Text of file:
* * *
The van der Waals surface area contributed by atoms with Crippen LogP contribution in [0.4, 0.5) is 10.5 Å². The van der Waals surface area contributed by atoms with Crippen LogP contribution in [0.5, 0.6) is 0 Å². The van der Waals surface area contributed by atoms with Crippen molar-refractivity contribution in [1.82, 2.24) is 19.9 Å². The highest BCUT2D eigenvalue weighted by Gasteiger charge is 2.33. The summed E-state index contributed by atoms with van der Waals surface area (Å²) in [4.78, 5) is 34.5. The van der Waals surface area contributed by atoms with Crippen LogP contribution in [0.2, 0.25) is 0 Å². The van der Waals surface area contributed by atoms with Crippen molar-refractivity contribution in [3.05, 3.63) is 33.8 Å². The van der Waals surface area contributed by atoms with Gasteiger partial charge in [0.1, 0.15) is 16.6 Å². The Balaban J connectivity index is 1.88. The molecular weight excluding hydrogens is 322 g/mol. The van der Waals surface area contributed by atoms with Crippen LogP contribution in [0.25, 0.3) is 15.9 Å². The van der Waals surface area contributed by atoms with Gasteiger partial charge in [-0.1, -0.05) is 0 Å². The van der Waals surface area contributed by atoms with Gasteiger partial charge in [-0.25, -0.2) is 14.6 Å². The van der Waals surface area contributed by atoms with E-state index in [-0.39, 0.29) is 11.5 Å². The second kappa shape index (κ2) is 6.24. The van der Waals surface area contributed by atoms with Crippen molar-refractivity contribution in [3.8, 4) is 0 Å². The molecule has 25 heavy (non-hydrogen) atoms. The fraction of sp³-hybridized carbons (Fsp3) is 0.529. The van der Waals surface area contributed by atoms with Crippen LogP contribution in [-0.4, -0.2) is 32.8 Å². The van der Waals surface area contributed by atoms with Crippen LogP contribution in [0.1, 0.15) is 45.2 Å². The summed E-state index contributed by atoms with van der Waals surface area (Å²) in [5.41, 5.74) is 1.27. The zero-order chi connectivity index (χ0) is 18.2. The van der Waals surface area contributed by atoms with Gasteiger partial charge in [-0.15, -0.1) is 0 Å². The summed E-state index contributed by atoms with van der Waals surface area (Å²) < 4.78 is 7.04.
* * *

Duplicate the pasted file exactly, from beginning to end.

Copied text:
The van der Waals surface area contributed by atoms with Crippen LogP contribution in [0.4, 0.5) is 10.5 Å². The van der Waals surface area contributed by atoms with Crippen LogP contribution in [0.5, 0.6) is 0 Å². The van der Waals surface area contributed by atoms with Crippen molar-refractivity contribution in [1.82, 2.24) is 19.9 Å². The highest BCUT2D eigenvalue weighted by Gasteiger charge is 2.33. The summed E-state index contributed by atoms with van der Waals surface area (Å²) in [4.78, 5) is 34.5. The van der Waals surface area contributed by atoms with Crippen LogP contribution in [0.2, 0.25) is 0 Å². The van der Waals surface area contributed by atoms with Crippen molar-refractivity contribution in [3.05, 3.63) is 33.8 Å². The van der Waals surface area contributed by atoms with Gasteiger partial charge in [0.1, 0.15) is 16.6 Å². The Balaban J connectivity index is 1.88. The molecular weight excluding hydrogens is 322 g/mol. The van der Waals surface area contributed by atoms with Crippen LogP contribution in [0.25, 0.3) is 15.9 Å². The van der Waals surface area contributed by atoms with Gasteiger partial charge in [-0.1, -0.05) is 0 Å². The van der Waals surface area contributed by atoms with Gasteiger partial charge in [-0.25, -0.2) is 14.6 Å². The van der Waals surface area contributed by atoms with E-state index in [-0.39, 0.29) is 11.5 Å². The second kappa shape index (κ2) is 6.24. The van der Waals surface area contributed by atoms with Crippen molar-refractivity contribution in [3.8, 4) is 0 Å². The molecule has 25 heavy (non-hydrogen) atoms. The fraction of sp³-hybridized carbons (Fsp3) is 0.529. The van der Waals surface area contributed by atoms with Crippen LogP contribution in [-0.4, -0.2) is 32.8 Å². The van der Waals surface area contributed by atoms with Crippen LogP contribution in [0.1, 0.15) is 45.2 Å². The summed E-state index contributed by atoms with van der Waals surface area (Å²) in [5.41, 5.74) is 1.27. The zero-order chi connectivity index (χ0) is 18.2. The van der Waals surface area contributed by atoms with Gasteiger partial charge in [-0.15, -0.1) is 0 Å². The summed E-state index contributed by atoms with van der Waals surface area (Å²) < 4.78 is 7.04.